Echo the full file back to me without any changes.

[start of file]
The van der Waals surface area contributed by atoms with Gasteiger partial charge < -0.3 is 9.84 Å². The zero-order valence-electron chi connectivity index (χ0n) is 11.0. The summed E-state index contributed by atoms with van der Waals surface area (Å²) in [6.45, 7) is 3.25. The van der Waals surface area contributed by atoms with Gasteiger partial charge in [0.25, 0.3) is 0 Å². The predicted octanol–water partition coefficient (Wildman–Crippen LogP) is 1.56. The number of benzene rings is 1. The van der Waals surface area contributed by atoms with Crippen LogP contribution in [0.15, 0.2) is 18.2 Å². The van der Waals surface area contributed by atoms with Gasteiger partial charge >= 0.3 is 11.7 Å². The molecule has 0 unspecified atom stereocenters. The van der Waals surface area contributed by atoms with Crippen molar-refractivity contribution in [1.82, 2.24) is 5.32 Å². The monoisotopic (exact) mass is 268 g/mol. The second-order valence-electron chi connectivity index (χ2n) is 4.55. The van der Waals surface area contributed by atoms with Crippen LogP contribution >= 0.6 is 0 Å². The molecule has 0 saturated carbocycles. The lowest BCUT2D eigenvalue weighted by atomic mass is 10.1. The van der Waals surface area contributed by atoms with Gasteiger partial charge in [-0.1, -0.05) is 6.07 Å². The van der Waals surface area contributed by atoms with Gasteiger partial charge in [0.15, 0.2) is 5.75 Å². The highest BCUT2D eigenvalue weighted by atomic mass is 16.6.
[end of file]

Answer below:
The van der Waals surface area contributed by atoms with Gasteiger partial charge < -0.3 is 9.84 Å². The zero-order valence-electron chi connectivity index (χ0n) is 11.0. The summed E-state index contributed by atoms with van der Waals surface area (Å²) in [6.45, 7) is 3.25. The van der Waals surface area contributed by atoms with Gasteiger partial charge in [0.25, 0.3) is 0 Å². The predicted octanol–water partition coefficient (Wildman–Crippen LogP) is 1.56. The number of benzene rings is 1. The van der Waals surface area contributed by atoms with Crippen LogP contribution in [0.15, 0.2) is 18.2 Å². The van der Waals surface area contributed by atoms with Gasteiger partial charge >= 0.3 is 11.7 Å². The molecule has 0 unspecified atom stereocenters. The van der Waals surface area contributed by atoms with Crippen molar-refractivity contribution in [1.82, 2.24) is 5.32 Å². The monoisotopic (exact) mass is 268 g/mol. The second-order valence-electron chi connectivity index (χ2n) is 4.55. The van der Waals surface area contributed by atoms with Crippen LogP contribution >= 0.6 is 0 Å². The molecule has 0 saturated carbocycles. The lowest BCUT2D eigenvalue weighted by atomic mass is 10.1. The van der Waals surface area contributed by atoms with Gasteiger partial charge in [-0.1, -0.05) is 6.07 Å². The van der Waals surface area contributed by atoms with Gasteiger partial charge in [0.15, 0.2) is 5.75 Å². The highest BCUT2D eigenvalue weighted by atomic mass is 16.6.